Requests for cooperation from the International Criminal Court should be transmitted in the original or in the form of a certified true copy, accompanied by all supporting documentation. In cases of urgency, such documents may be transmitted by any means to the Procureur de la République (Government Procurator) for Paris. They shall then be transmitted through the diplomatic channel.

Gambia
       "Pursuant to article 87 (1) of the Statute, the Republic of the Gambia declares that requests from the Court shall be transmitted through the diplomatic channel or directly to the Attorney General's Chambers and the Department of State for Justice, which is the authority competent to receive such request.
       Pursuant to article 87 (2) of the Statute, the Republic of the Gambia declares that requests from the Court and any document supporting such requests shall be in English which is one of the working languages of the Court and the official language of the Republic of the Gambia."

Georgia
       ".....according to the Chapter 8, Section 2 of the Rome Statute any request for cooperation or additional documentation shall be provided in Georgian language or in adequate translation." *
       [*1. Should read "Article 87, paragraph 2".]

30 April 2009


       "... based on Article 3, Paragraph 1 of the law of Georgia on “Cooperation of Georgia and the International Criminal Court”, the Ministry of Justice of Georgia is the delegated authority to be a counterpart to the Criminal Court.
       Based on Article 9 of the same law, written communication between two organs must be conducted in Georgian language or the document has to have the annex in Georgian language.
       Based on the regulation of the Ministry of Justice of Georgia, the Department for International Public Law of the Ministry of Justice of Georgia is the contact organ for the International Criminal Court.
       The contact information for the department is: Tel (+995 32) 40 51 60/34; Fax(+995 32) 40 51 60."
Germany
       "The Federal Republic of Germany declares, pursuant to article 87 (1) of the Rome Statute, that requests from the Court can also be transmitted directly to the Federal Ministry of Justice or an agency designated by the Federal Ministry of Justice in an individual case.  Requests to the Court can be transmitted directly from the Federal Ministry of Justice or, with the Ministry's agreement, from another competent agency to the Court.
       The Federal Republic of Germany further declares, pursuant to article 87 (2) of the Rome Statute, that requests for cooperation to Germany and any documents supporting the request must be accompanied by a translation into German."

Greece
       ".....pursuant to article 87 paragraph 1 (a) of the Rome Statute, the Hellenic Republic declares that, until further notice, requests by the Court for cooperation shall be transmitted through the diplomatic channel.
       Furthermore, pursuant to article 87 paragraph 2 of the Rome Statute, the Hellenic Republic declares that requests for cooperation and any documents supporting the request shall be accompanied by a translation into the Greek language."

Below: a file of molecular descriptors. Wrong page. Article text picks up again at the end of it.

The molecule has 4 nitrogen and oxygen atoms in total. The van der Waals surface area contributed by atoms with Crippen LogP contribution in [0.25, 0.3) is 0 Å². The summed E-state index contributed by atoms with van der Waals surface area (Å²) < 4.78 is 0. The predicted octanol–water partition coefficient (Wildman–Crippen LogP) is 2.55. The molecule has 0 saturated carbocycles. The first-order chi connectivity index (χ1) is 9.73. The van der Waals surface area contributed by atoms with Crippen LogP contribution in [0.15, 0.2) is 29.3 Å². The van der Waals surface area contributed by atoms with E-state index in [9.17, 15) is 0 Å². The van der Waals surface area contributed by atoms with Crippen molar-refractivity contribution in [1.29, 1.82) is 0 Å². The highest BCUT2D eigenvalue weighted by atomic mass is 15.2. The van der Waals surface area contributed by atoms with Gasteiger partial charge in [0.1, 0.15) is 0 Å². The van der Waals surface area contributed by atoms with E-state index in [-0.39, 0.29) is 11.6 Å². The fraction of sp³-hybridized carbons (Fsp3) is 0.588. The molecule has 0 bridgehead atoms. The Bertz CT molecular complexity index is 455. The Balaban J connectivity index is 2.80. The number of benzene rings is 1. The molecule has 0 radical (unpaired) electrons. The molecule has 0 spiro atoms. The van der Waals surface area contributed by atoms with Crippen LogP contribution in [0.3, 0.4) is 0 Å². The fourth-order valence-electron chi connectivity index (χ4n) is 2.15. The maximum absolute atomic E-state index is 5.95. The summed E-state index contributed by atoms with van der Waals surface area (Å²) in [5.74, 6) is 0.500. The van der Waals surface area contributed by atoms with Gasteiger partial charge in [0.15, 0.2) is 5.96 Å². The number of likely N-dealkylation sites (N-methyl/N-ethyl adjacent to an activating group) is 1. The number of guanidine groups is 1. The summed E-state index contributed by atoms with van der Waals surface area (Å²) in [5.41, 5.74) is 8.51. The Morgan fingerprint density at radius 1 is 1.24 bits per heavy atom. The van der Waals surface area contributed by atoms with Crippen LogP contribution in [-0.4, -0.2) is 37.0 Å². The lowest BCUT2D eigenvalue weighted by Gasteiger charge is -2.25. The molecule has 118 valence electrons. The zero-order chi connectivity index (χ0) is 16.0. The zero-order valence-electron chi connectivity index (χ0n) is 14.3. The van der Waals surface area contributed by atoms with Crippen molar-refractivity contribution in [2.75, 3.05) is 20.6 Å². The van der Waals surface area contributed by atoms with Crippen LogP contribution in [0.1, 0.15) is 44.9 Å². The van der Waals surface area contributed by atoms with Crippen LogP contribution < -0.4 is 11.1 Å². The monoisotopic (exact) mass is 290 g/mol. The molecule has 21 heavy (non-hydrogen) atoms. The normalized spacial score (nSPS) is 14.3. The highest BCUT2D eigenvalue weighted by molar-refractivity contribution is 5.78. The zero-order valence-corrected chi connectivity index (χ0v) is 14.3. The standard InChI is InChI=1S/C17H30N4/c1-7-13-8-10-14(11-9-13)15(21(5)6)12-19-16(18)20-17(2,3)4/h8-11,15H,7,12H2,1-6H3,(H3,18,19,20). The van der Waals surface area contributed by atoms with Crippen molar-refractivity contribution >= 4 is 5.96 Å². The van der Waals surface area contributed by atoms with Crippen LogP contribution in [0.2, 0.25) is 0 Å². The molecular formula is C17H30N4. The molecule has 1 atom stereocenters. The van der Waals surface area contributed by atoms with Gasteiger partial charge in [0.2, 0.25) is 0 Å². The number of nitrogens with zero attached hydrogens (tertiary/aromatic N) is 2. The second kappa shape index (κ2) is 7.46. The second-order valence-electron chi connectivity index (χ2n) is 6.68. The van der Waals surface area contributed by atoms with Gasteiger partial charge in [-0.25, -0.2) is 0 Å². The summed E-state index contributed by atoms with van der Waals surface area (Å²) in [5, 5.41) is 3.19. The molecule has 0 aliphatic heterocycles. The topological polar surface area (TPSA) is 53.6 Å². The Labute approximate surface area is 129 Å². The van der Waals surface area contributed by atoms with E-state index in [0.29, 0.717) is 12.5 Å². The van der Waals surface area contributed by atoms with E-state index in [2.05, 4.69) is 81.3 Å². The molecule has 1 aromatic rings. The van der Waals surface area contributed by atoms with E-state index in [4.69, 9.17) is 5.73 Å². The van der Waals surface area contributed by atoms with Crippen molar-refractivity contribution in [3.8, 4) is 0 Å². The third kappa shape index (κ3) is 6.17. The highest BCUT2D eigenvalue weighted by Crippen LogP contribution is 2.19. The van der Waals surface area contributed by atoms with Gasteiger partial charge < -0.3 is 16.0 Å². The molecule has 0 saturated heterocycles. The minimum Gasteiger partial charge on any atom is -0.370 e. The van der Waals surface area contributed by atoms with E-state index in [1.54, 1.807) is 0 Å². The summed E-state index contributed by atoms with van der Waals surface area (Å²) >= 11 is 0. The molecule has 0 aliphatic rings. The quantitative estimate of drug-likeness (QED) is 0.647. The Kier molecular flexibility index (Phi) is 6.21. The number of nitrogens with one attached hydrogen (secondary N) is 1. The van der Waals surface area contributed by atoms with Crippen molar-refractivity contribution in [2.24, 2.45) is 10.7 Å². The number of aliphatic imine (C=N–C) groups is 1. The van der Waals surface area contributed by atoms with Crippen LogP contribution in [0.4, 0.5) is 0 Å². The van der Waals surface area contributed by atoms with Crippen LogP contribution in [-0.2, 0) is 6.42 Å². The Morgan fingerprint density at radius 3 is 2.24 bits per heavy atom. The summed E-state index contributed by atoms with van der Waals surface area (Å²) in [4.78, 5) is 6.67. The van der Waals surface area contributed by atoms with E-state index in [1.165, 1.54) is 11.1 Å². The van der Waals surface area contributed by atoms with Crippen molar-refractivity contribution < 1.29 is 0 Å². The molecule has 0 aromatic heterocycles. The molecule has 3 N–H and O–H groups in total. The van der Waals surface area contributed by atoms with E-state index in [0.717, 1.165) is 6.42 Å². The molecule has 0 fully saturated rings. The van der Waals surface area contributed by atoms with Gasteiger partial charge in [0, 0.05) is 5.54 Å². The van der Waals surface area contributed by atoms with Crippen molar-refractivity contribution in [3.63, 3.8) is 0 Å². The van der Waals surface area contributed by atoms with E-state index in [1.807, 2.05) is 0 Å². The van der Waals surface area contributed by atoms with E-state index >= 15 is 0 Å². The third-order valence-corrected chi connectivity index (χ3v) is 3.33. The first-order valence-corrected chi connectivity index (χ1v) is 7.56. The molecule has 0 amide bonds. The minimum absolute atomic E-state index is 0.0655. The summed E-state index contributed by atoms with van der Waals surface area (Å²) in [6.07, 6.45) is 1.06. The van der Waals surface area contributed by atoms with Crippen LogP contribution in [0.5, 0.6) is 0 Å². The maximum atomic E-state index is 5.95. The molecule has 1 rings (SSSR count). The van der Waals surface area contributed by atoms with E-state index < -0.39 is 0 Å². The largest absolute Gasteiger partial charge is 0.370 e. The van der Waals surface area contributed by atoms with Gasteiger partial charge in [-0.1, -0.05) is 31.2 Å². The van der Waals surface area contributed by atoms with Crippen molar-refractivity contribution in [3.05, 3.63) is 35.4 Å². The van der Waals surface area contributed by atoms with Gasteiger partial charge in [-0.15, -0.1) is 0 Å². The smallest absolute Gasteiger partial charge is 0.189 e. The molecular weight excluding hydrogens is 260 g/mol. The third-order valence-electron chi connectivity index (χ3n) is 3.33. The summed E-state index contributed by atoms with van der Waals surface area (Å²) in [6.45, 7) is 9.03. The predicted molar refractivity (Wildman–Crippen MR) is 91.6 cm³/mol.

Guatemala
       1. In accordance with article 87 (1) (a) of the Statute, the requests for cooperation from the International Criminal Court must be transmitted through the diplomatic channel to the Ministry of Foreign Affairs of the Republic of Guatemala.
       2. In accordance with article 87 (2) of the Statute, the requests for cooperation from the International Criminal Court and any documents supporting the request must be written in the Spanish language or be accompanied by a translation into Spanish.
Honduras 13


13 July 2004


       With respect to article 87, paragraph 1 (a), of the Rome Statute of the International Criminal Court, the Republic of Honduras has designated the Ministry of the Interior and Justice as the competent authority to receive and transmit requests for cooperation. With respect to article 87, paragraph 2, the Republic of Honduras declares that requests for cooperation and any documents supporting the request should be submitted in the Spanish language, or accompanied by a translation into Spanish.  ...
       II. This Agreement shall be submitted to the Sovereign National Congress for its consideration, for the purposes of article 205, paragraph 30, of the Constitution of the Republic.
       For communications: (F) Ricardo Maduro: President; Secretary of State to the Ministry of Foreign Affairs: (F) Guillermo Pérez-Cadalso.

Hungary
       "... the Government of the Republic of Hungary makes the following declaration in relation to Article 87 of the Statute of the International Criminal Court (Rome, 17 July 1998):
       Requests of the Court for cooperation shall be transmitted to the Government of the Republic of Hungary through diplomatic channel. These requests for cooperation and any documents supporting the request shall be made in English."

Iceland

9 June 2004


       1. With reference to article 87, paragraph 1(a), of the Rome Statute of the International Criminal Court, Iceland declares that the Ministry of Justice is designated as the channel for the transmission of requests for cooperation from the Court.